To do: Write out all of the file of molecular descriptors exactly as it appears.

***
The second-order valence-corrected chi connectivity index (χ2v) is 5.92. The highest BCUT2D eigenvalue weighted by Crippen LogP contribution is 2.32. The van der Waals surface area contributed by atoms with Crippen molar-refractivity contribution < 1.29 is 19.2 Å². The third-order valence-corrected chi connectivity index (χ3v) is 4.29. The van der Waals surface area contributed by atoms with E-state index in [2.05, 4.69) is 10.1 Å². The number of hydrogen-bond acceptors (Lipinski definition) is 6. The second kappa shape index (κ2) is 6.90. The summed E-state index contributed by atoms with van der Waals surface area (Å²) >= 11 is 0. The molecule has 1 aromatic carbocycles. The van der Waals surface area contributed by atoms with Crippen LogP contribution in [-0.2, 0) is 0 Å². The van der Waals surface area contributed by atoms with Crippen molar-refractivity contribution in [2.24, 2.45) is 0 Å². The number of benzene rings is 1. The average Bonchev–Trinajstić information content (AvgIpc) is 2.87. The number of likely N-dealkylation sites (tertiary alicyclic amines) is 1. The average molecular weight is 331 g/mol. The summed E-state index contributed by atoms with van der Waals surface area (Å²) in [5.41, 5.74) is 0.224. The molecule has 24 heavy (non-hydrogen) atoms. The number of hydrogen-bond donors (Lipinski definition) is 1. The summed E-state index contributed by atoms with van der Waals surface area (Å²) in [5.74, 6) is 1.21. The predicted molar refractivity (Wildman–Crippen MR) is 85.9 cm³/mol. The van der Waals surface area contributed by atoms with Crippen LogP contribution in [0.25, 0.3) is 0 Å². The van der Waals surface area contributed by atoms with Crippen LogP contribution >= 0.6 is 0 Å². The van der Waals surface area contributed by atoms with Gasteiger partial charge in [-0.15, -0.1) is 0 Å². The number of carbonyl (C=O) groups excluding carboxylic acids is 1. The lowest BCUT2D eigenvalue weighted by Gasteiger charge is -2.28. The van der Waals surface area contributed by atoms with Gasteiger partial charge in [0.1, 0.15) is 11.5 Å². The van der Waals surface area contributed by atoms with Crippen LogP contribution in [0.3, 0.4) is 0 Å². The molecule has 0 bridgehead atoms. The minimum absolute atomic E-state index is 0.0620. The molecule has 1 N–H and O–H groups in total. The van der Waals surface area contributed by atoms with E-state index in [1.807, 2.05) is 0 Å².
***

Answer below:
The second-order valence-corrected chi connectivity index (χ2v) is 5.92. The highest BCUT2D eigenvalue weighted by Crippen LogP contribution is 2.32. The van der Waals surface area contributed by atoms with Crippen molar-refractivity contribution < 1.29 is 19.2 Å². The third-order valence-corrected chi connectivity index (χ3v) is 4.29. The van der Waals surface area contributed by atoms with E-state index in [2.05, 4.69) is 10.1 Å². The number of hydrogen-bond acceptors (Lipinski definition) is 6. The second kappa shape index (κ2) is 6.90. The summed E-state index contributed by atoms with van der Waals surface area (Å²) >= 11 is 0. The molecule has 1 aromatic carbocycles. The van der Waals surface area contributed by atoms with Crippen LogP contribution in [-0.2, 0) is 0 Å². The van der Waals surface area contributed by atoms with Crippen molar-refractivity contribution in [2.24, 2.45) is 0 Å². The number of benzene rings is 1. The average Bonchev–Trinajstić information content (AvgIpc) is 2.87. The number of likely N-dealkylation sites (tertiary alicyclic amines) is 1. The average molecular weight is 331 g/mol. The summed E-state index contributed by atoms with van der Waals surface area (Å²) in [5.41, 5.74) is 0.224. The molecule has 24 heavy (non-hydrogen) atoms. The number of hydrogen-bond donors (Lipinski definition) is 1. The summed E-state index contributed by atoms with van der Waals surface area (Å²) in [5.74, 6) is 1.21. The predicted molar refractivity (Wildman–Crippen MR) is 85.9 cm³/mol. The van der Waals surface area contributed by atoms with Crippen LogP contribution in [0.25, 0.3) is 0 Å². The van der Waals surface area contributed by atoms with Crippen LogP contribution >= 0.6 is 0 Å². The van der Waals surface area contributed by atoms with Gasteiger partial charge in [-0.15, -0.1) is 0 Å². The number of carbonyl (C=O) groups excluding carboxylic acids is 1. The lowest BCUT2D eigenvalue weighted by Gasteiger charge is -2.28. The van der Waals surface area contributed by atoms with Gasteiger partial charge in [0.1, 0.15) is 11.5 Å². The van der Waals surface area contributed by atoms with Crippen LogP contribution in [0.3, 0.4) is 0 Å². The molecule has 0 bridgehead atoms. The minimum absolute atomic E-state index is 0.0620. The molecule has 1 N–H and O–H groups in total. The van der Waals surface area contributed by atoms with E-state index in [1.807, 2.05) is 0 Å².